[Android] Multiple Background Threads

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1. Overview
2. Using Handlers
2.1 Do not block the UI thread
3. Using AsyncTask

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[Android] Multiple Background Threads

  1. 1. Android Programming Lesson 9Multiple Background Threads NGUYEN The Linh
  2. 2. Android ProgrammingContents 1 Overview 2 Using Handlers 3 Using AsyncTask 2
  3. 3. Android ProgrammingMultiple Background Threads Overview 3
  4. 4. Android ProgrammingOverview When an application is launched, the system creates a thread of execution for the application, called "main." The main thread is also sometimes called the UI thread. The system does not create a separate thread for each instance of a component. All components that run in the same process are instantiated in the UI thread, and system calls to each component are dispatched from that thread. 4
  5. 5. Android ProgrammingOverview If everything is happening in the UI thread, performing long operations such as network access or database queries will block the whole UI. When the thread is blocked, no events can be dispatched, including drawing events. 5
  6. 6. Android ProgrammingOverview Even worse, if the UI thread is blocked for more than a few seconds (about 5 seconds currently) the user is presented with the infamous "application not responding" (ANR) dialog. 6
  7. 7. Android ProgrammingOverview The user might then decide to quit your application and uninstall it if they are unhappy. 7
  8. 8. Android ProgrammingOverview There are simply two rules to Androids single thread model:  Do not block the UI thread  Do not access the Android UI toolkit from outside the UI thread 8
  9. 9. Android ProgrammingMultiple Background Threads Using Handlers 9
  10. 10. Android ProgrammingUsing Handlers Do not block the UI thread  Because of the single thread model described above, its vital to the responsiveness of your applications UI that you do not block the UI thread. If you have operations to perform that are not instantaneous, you should make sure to do them in separate threads ("background" or "worker" threads). 10
  11. 11. Android ProgrammingUsing Handlers Do not block the UI thread 11
  12. 12. Android ProgrammingUsing Handlers Do not block the UI thread  At first, this seems to work fine, because it creates a new thread to handle the network operation. However, it violates the second rule of the single-threaded model: do not access the Android UI toolkit from outside the UI thread—this sample modifies the ImageView from the worker thread instead of the UI thread.  This can result in undefined and unexpected behavior, which can be difficult and time-consuming to track down. 12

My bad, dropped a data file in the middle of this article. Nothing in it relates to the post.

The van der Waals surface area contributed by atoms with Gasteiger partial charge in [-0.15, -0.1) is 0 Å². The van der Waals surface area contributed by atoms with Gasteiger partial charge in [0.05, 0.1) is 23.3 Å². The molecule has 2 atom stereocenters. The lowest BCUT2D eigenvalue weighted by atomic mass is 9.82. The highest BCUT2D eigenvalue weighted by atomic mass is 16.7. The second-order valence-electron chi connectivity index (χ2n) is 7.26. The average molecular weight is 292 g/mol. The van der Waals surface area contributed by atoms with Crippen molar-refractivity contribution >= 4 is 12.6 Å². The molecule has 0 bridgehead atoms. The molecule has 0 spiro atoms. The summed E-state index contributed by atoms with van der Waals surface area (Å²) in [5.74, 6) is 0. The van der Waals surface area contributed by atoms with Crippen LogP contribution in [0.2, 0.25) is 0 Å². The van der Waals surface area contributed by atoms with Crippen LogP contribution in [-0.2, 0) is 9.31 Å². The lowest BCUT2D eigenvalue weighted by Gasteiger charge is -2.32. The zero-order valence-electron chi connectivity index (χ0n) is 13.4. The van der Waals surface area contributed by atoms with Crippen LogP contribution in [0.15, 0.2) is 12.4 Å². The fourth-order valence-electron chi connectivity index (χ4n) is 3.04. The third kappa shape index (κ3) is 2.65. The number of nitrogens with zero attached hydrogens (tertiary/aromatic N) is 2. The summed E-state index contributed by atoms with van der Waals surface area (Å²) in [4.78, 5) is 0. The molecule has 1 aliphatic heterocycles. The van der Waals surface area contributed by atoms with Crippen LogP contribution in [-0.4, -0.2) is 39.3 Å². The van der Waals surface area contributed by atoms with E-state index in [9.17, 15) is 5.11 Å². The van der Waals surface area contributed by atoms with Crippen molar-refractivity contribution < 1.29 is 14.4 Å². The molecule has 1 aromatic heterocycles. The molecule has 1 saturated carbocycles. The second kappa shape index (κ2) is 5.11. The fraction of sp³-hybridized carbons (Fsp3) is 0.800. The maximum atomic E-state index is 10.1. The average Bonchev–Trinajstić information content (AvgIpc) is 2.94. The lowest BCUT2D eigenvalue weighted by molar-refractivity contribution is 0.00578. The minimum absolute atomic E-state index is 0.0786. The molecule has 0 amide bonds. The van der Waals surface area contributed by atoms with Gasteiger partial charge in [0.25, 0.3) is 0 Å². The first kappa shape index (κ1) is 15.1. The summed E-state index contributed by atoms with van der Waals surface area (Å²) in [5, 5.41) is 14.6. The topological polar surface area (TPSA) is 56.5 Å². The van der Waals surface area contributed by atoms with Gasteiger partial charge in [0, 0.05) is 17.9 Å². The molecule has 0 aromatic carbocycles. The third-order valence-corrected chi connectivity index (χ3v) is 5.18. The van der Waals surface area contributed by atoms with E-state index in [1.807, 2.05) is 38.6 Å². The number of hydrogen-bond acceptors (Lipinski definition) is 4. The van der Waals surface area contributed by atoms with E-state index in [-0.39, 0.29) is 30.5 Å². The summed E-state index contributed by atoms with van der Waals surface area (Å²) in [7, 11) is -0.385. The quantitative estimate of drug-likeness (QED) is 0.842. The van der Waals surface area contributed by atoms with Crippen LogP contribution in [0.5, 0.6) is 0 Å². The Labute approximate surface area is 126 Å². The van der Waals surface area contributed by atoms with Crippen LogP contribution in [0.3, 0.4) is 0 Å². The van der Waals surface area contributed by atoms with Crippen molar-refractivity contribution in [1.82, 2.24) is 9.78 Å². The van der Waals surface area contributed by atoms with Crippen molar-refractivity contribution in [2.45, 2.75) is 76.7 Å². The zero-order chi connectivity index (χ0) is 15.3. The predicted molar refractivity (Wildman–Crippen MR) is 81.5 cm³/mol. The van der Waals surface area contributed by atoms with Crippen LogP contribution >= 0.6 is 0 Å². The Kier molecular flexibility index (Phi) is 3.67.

13. 13. Android ProgrammingUsing Handlers Do not block the UI thread  To fix this problem, Android offers several ways to access the UI thread from other threads. Here is a list of methods that can help: • Activity.runOnUiThread(Runnable) • View.post(Runnable) • View.postDelayed(Runnable, long) 13
  14. 14. Android ProgrammingUsing Handlers Do not block the UI thread 14
  15. 15. Android ProgrammingUsing Handlers Do not block the UI thread  To handle more complex interactions with a worker thread, you might consider using a Handler in your worker thread, to process messages delivered from the UI thread. 15
  16. 16. Android ProgrammingUsing HandlersWorker Thread UI Thread Handler 16
  17. 17. Android ProgrammingUsing HandlersWorker Thread Handler 17
  18. 18. Android ProgrammingUsing Handlers Example 9.1  Using Handlers 18
  19. 19. Android ProgrammingMultiple Background Threads Using AsyncTask 19
  20. 20. Android ProgrammingUsing AsyncTask AsyncTask is an abstract class that provides several methods managing the interaction between the UI thread and the background thread. It’s implementation is by creating a sub class that extends AsyncTask and implementing the different protected methods it provides. 20
  21. 21. Android ProgrammingUsing AsyncTask Step 1 is creating the AsyncTask sub class:  class ProgressTask extends AsyncTask<Params, Progress, Result>{ }  Params: parameter info passed to be used by the AsyncTask.  Progress: the type of progress that the task accomplishes.  The result returned after the AsyncTask finishes. 21
  22. 22. Android ProgrammingUsing AsyncTask Step 1 is creating the AsyncTask sub class:  class ProgressTask extends AsyncTask<Integer, Integer, Void>{ }  The parameter and the progress are of type Integer and the result is Void as our tasks does not return anything (return null). 22
  23. 23. Android ProgrammingUsing AsyncTask Step 2 is overriding the protected methods defined by the AsyncTask class that handle the execution life cycle of the AsyncTask.  We have five methods to implement which are: • onPreExecute: the first method called in the AsyncTask, called on the UI thread. • doInBackground: the method that executes the time consuming tasks and publish the task progress, executed in background thread. 23
  24. 24. Android ProgrammingUsing AsyncTask Step 2  We have five methods to implement which are: • onProgressUpdate: method that updates the progress of the AsyncTask, run on the UI thread. • onPostExecute: the final method that gets called after doInBackground finishes, here we can update the UI with the results of the AsyncTask. • onCancelled: gets called if the AsyncTask.cancel() methods is called, terminating the execution of the AsyncTask. 24
  25. 25. Android ProgrammingUsing AsyncTask Step 3  Execute • ProgressTask task=new ProgressTask(); • task.execute(10);  Cancel • task.cancel(true); 25
  26. 26. Android ProgrammingUsing AsyncTask Example 9.2  Using AsyncTask 26
  27. 27. Android Programming

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